Transliteration of “Боженци”: Bonus Post

29.07.2012 § Leave a comment

While I was writing about the village of Bozhentsi, I came face to face with a very common issue that occurs when converting between alphabets: transliteration. Not only do some Cyrillic letters lack direct equivalents, they are also differently transliterated in different Western languages. I’ll use the name of the village of Bozhentsi as an example.

The name of the village in Bulgarian is Боженци. Out of seven letters, two are problematic. The first is ж, which is pronounced as the final sound in the word “luge”. It is variously transliterated as “j”, “zh”, or “ž”. The other is ц, the final sound in the word “blitz”, which can become “c”, “ts”, “tz”, or “z”. So, in a single seven-letter place name, we have 3 x 4 = 12 transliteration possibilities.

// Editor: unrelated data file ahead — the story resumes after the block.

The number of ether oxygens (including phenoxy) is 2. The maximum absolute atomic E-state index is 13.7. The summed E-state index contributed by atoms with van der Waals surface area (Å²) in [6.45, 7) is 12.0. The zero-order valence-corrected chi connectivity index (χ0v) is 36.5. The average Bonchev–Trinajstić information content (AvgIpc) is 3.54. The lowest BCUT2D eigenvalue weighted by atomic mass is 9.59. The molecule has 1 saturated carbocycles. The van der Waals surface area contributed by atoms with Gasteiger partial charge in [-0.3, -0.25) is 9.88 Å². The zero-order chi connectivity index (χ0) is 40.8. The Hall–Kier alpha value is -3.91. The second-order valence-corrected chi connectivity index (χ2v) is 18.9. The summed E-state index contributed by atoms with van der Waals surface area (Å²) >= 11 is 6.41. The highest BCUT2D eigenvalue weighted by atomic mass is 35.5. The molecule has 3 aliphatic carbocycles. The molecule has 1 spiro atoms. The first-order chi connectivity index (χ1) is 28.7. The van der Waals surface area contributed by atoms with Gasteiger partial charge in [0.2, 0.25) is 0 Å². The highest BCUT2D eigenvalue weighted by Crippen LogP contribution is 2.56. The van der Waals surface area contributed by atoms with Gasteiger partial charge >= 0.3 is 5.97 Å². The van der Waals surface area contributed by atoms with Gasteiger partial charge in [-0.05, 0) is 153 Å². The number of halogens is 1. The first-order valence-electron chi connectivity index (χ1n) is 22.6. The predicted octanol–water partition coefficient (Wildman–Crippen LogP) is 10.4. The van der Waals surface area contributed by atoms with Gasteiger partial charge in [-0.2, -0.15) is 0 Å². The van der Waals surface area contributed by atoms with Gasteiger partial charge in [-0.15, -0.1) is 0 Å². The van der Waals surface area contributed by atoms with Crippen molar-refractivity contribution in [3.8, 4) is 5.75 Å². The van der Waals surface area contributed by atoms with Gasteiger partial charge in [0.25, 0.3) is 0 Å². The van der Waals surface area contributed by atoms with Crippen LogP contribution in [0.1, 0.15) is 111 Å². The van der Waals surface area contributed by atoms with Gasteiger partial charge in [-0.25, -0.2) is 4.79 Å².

Here they are, by Google popularity:

  • Bozhenci – 405 000
  • Bojentsi – 147 000
  • Bozhentsi – 141 000
  • Bojentzi – 69 900
  • Bojenci – 32 800
  • Bojenzi – 20 900
  • Bozhentzi – 10 100
  • Boženci – 7 310
  • Bozhenzi – 600
  • Božentsi – 3
  • Božentzi – 0
  • Boženzi – 0

The village is listed as “Bojentsi” on its official site and “Bozhentsi” on Wikipedia.

Beware the Ж-abberwock, my son! The “usual suspects” in transliteration are the letters Ж, Й, Ц, Ч, Ш, Щ, Ъ, Ю, Я.


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